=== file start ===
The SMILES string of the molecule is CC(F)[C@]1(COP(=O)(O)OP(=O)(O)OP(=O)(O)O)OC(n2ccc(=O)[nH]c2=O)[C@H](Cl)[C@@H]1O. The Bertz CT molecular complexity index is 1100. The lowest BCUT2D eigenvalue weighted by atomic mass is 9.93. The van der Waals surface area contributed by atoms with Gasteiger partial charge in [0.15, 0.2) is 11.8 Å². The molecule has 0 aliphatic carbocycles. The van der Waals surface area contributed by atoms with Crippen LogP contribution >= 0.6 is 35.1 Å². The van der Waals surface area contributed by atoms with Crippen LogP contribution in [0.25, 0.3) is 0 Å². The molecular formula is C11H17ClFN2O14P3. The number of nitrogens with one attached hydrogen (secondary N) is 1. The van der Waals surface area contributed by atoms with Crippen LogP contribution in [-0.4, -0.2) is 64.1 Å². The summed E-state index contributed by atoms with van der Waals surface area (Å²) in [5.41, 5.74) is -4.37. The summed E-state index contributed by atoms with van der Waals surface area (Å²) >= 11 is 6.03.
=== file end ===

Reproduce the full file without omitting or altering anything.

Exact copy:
The SMILES string of the molecule is CC(F)[C@]1(COP(=O)(O)OP(=O)(O)OP(=O)(O)O)OC(n2ccc(=O)[nH]c2=O)[C@H](Cl)[C@@H]1O. The Bertz CT molecular complexity index is 1100. The lowest BCUT2D eigenvalue weighted by atomic mass is 9.93. The van der Waals surface area contributed by atoms with Gasteiger partial charge in [0.15, 0.2) is 11.8 Å². The molecule has 0 aliphatic carbocycles. The van der Waals surface area contributed by atoms with Crippen LogP contribution >= 0.6 is 35.1 Å². The van der Waals surface area contributed by atoms with Crippen LogP contribution in [0.25, 0.3) is 0 Å². The molecular formula is C11H17ClFN2O14P3. The number of nitrogens with one attached hydrogen (secondary N) is 1. The van der Waals surface area contributed by atoms with Crippen LogP contribution in [-0.4, -0.2) is 64.1 Å². The summed E-state index contributed by atoms with van der Waals surface area (Å²) in [5.41, 5.74) is -4.37. The summed E-state index contributed by atoms with van der Waals surface area (Å²) >= 11 is 6.03.